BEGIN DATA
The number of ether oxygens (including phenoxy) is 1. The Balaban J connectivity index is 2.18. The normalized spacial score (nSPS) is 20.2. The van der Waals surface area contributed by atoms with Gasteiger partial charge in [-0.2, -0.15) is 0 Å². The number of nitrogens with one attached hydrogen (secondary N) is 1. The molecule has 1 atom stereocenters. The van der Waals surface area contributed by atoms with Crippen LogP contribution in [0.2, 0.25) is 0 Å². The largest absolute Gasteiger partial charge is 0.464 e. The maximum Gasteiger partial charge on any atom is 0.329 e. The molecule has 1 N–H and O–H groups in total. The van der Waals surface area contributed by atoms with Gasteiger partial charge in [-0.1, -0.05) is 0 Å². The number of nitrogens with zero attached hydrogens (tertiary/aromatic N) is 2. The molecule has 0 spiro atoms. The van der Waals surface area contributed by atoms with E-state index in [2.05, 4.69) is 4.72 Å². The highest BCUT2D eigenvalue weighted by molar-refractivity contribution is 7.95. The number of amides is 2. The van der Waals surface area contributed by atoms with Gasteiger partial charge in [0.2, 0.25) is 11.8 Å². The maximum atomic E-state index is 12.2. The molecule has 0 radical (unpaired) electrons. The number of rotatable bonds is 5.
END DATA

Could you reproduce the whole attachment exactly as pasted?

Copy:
The number of ether oxygens (including phenoxy) is 1. The Balaban J connectivity index is 2.18. The normalized spacial score (nSPS) is 20.2. The van der Waals surface area contributed by atoms with Gasteiger partial charge in [-0.2, -0.15) is 0 Å². The number of nitrogens with one attached hydrogen (secondary N) is 1. The molecule has 1 atom stereocenters. The van der Waals surface area contributed by atoms with Crippen LogP contribution in [0.2, 0.25) is 0 Å². The largest absolute Gasteiger partial charge is 0.464 e. The maximum Gasteiger partial charge on any atom is 0.329 e. The molecule has 1 N–H and O–H groups in total. The van der Waals surface area contributed by atoms with Gasteiger partial charge in [-0.1, -0.05) is 0 Å². The number of nitrogens with zero attached hydrogens (tertiary/aromatic N) is 2. The molecule has 0 spiro atoms. The van der Waals surface area contributed by atoms with E-state index in [2.05, 4.69) is 4.72 Å². The highest BCUT2D eigenvalue weighted by molar-refractivity contribution is 7.95. The number of amides is 2. The van der Waals surface area contributed by atoms with Gasteiger partial charge in [0.2, 0.25) is 11.8 Å². The maximum atomic E-state index is 12.2. The molecule has 0 radical (unpaired) electrons. The number of rotatable bonds is 5.